My first Saints game was at Tulane Stadium when I was 8 years old or so. I think it was against the Redskins, and the Saints lost. My dad didn't really want to take me--he preferred playing sports to watching sports--but I think my mom prevailed upon him to do so. I appreciate that he endured a hot, sunny day in that stadium watching a bad team lose. That day was part of the process that hooked me, and I was hooked not on the football, but on the people there and the smells of the stadium and the spectacle of the colors.
I moved overseas a couple of years later, and the distance only increased my love for the Saints. My grandmother would mail entire T-P Sports sections to us, and I would devour them even though it took 10 days or more to reach us.
In high school, I would buy my own tickets for a couple of games per year, and I would take the ferry from the Westbank and walk up Canal Street to get to the Superdome. More love, more losses.
My love for the Saints--and what I was willing to do for that love and as a result of that love--has caused many arguments in my marriage. That's a lot of stress for my poor spouse, but also for me.
So maybe the tears are a release of all of those times. So many varied emotions over the years. So much time and money spent. So much time questioning deeply why the hell I have this near-obsession, when I could be doing more productive things for my family and society.
2. The loved ones who aren't here to see this with us. I know this has been heavy with me, and other people have talked about it too. The Times-Picayune even did a story about it. We remember the people who suffered with us through bad seasons and near-misses and ridiculous referee calls. For me, it's Ashley Morris and Brian Bordelon. It's my Nana, who pretended to scoff at the Saints and would make fun of my brothers and me for even being interested. Underneath, though, I knew it made her happy, and I know she would be dancing her funny little sway right now. That makes me cry.
How could one not cry about this stuff? Ashley Morris was our Moses, the guy who helped us ALMOST get to the Promised Land. However, the Infinite--who/which always retains a sense of humor--had to take Ash away before the Saints could do it for us. I'm glad Dr. Morris got to glimpse Drew Brees and the gang in the NFC Championship loss to the Bears, but I cried with Hana and shared big hugs with her after the win over the Vikes and the Super Bowl win over the Colts.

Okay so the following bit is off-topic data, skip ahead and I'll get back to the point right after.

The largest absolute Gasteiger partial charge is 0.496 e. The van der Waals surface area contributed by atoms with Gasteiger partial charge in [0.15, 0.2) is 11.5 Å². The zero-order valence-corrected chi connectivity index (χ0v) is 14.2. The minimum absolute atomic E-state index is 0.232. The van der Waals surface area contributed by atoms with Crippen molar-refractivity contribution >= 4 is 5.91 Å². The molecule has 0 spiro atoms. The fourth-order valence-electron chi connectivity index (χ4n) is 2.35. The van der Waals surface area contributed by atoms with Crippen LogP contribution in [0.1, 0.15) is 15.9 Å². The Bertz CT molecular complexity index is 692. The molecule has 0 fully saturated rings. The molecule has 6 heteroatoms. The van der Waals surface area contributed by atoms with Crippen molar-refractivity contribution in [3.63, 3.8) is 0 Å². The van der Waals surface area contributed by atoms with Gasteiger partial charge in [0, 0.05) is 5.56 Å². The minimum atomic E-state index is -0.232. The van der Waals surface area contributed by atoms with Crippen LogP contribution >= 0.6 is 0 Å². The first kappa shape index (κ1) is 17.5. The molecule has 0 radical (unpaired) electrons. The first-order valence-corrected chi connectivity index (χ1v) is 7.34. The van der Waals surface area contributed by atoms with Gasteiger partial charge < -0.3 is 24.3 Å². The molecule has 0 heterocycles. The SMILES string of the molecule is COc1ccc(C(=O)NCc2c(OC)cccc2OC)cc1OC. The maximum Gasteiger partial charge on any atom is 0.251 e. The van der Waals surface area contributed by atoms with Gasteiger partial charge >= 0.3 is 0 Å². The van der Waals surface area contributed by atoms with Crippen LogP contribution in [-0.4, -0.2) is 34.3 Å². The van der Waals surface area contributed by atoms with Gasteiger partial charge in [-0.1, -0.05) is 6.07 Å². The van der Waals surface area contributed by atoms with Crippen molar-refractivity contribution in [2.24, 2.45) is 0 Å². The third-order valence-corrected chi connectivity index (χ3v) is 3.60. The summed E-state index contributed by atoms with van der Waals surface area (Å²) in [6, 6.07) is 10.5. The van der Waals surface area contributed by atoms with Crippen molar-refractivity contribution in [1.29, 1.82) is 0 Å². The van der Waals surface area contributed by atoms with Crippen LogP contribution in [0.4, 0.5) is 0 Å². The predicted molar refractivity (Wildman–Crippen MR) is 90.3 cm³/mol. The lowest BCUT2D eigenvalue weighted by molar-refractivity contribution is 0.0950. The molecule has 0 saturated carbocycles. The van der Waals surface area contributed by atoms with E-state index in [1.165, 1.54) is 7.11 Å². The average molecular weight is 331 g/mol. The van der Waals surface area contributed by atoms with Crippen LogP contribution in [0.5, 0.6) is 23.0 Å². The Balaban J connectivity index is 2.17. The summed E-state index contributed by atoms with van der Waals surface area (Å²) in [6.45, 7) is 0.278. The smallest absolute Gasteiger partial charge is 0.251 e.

My tears disappear when I think that Ashley and Brian and Buddy D. and so many others helped push the Saints through this year.
3. A deeper release after what's happened in New Orleans since August 29, 2005. Scenes from New Orleans have been making people all over the world cry for the past four and a half years. This could be part of that continuum, except that this time it's tears of release and joy after so many months of hurt and desolation. I really do have a feeling of hope right now, and I guess others share that.
And there's this, too: I spent many months being angry about governmental failure and the people who bashed New Orleans and wanted to give up on us; I was also relentlessly angry about people who ditched New Orleans, such as the people who run Ruth's Chris. These days, all I'm thinking about are the thousands of volunteers who have come here to help and the millions of people around the U.S. and world who were cheering for the Saints BECAUSE THEY ARE FROM NEW ORLEANS. I'm also thinking about Paul Tagliabue, who made sure the Saints stayed in New Orleans even though things looked bleak in 2005 and early 2006. That all gives me strength. That causes me some tears, but it also makes them go away quickly.
There may be more to say about this, but this is my first stab. And that's what a blog is for, yes?
Sunday, February 07, 2010
People in this city have worked hard to get to this day.
It's a step, one of many that we need to take, toward New Orleanians affirming fully its place as a world class city.
We can compete with anybody, and we can win big.
Thank you, Saints, for helping to pull us through the past four and a half years.
Who Dat! Let's go win us a world championship.